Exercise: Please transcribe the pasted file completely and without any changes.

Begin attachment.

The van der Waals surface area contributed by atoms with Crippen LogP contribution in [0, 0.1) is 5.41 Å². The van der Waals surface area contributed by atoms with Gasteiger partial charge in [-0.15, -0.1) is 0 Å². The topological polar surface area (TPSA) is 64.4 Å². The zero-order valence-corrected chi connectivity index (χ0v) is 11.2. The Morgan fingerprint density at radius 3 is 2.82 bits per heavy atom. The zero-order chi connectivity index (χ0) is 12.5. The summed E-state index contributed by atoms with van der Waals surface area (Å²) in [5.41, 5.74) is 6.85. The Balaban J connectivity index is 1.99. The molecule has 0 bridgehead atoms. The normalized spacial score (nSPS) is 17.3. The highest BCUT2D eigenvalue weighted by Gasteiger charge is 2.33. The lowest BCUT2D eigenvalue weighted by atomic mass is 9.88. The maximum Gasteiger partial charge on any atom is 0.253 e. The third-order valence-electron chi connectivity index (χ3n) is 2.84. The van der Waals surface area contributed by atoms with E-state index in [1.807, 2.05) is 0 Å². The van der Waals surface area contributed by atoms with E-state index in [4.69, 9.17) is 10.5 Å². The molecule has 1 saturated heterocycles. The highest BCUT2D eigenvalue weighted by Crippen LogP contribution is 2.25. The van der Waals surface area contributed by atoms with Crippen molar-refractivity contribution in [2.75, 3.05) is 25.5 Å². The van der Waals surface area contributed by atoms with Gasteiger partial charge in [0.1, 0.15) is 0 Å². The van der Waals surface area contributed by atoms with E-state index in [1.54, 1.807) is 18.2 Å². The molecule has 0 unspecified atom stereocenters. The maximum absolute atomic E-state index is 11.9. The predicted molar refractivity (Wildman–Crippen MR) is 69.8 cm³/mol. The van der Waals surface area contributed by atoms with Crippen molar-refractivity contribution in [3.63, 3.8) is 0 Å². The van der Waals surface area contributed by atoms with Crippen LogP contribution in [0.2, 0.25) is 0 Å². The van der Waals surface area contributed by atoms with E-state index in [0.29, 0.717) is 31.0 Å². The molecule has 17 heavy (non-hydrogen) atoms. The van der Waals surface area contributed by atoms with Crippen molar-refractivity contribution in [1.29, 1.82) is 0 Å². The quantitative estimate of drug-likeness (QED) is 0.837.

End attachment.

The van der Waals surface area contributed by atoms with Crippen LogP contribution in [0, 0.1) is 5.41 Å². The van der Waals surface area contributed by atoms with Gasteiger partial charge in [-0.15, -0.1) is 0 Å². The topological polar surface area (TPSA) is 64.4 Å². The zero-order valence-corrected chi connectivity index (χ0v) is 11.2. The Morgan fingerprint density at radius 3 is 2.82 bits per heavy atom. The zero-order chi connectivity index (χ0) is 12.5. The summed E-state index contributed by atoms with van der Waals surface area (Å²) in [5.41, 5.74) is 6.85. The Balaban J connectivity index is 1.99. The molecule has 0 bridgehead atoms. The normalized spacial score (nSPS) is 17.3. The highest BCUT2D eigenvalue weighted by Gasteiger charge is 2.33. The lowest BCUT2D eigenvalue weighted by atomic mass is 9.88. The maximum Gasteiger partial charge on any atom is 0.253 e. The third-order valence-electron chi connectivity index (χ3n) is 2.84. The van der Waals surface area contributed by atoms with E-state index in [1.807, 2.05) is 0 Å². The van der Waals surface area contributed by atoms with E-state index in [4.69, 9.17) is 10.5 Å². The molecule has 1 saturated heterocycles. The highest BCUT2D eigenvalue weighted by Crippen LogP contribution is 2.25. The van der Waals surface area contributed by atoms with Crippen molar-refractivity contribution in [2.75, 3.05) is 25.5 Å². The van der Waals surface area contributed by atoms with Gasteiger partial charge in [0.1, 0.15) is 0 Å². The van der Waals surface area contributed by atoms with E-state index in [1.54, 1.807) is 18.2 Å². The molecule has 0 unspecified atom stereocenters. The maximum absolute atomic E-state index is 11.9. The predicted molar refractivity (Wildman–Crippen MR) is 69.8 cm³/mol. The van der Waals surface area contributed by atoms with Crippen molar-refractivity contribution in [3.63, 3.8) is 0 Å². The van der Waals surface area contributed by atoms with Crippen LogP contribution in [0.2, 0.25) is 0 Å². The van der Waals surface area contributed by atoms with E-state index in [0.29, 0.717) is 31.0 Å². The molecule has 17 heavy (non-hydrogen) atoms. The van der Waals surface area contributed by atoms with Crippen molar-refractivity contribution in [1.29, 1.82) is 0 Å². The quantitative estimate of drug-likeness (QED) is 0.837.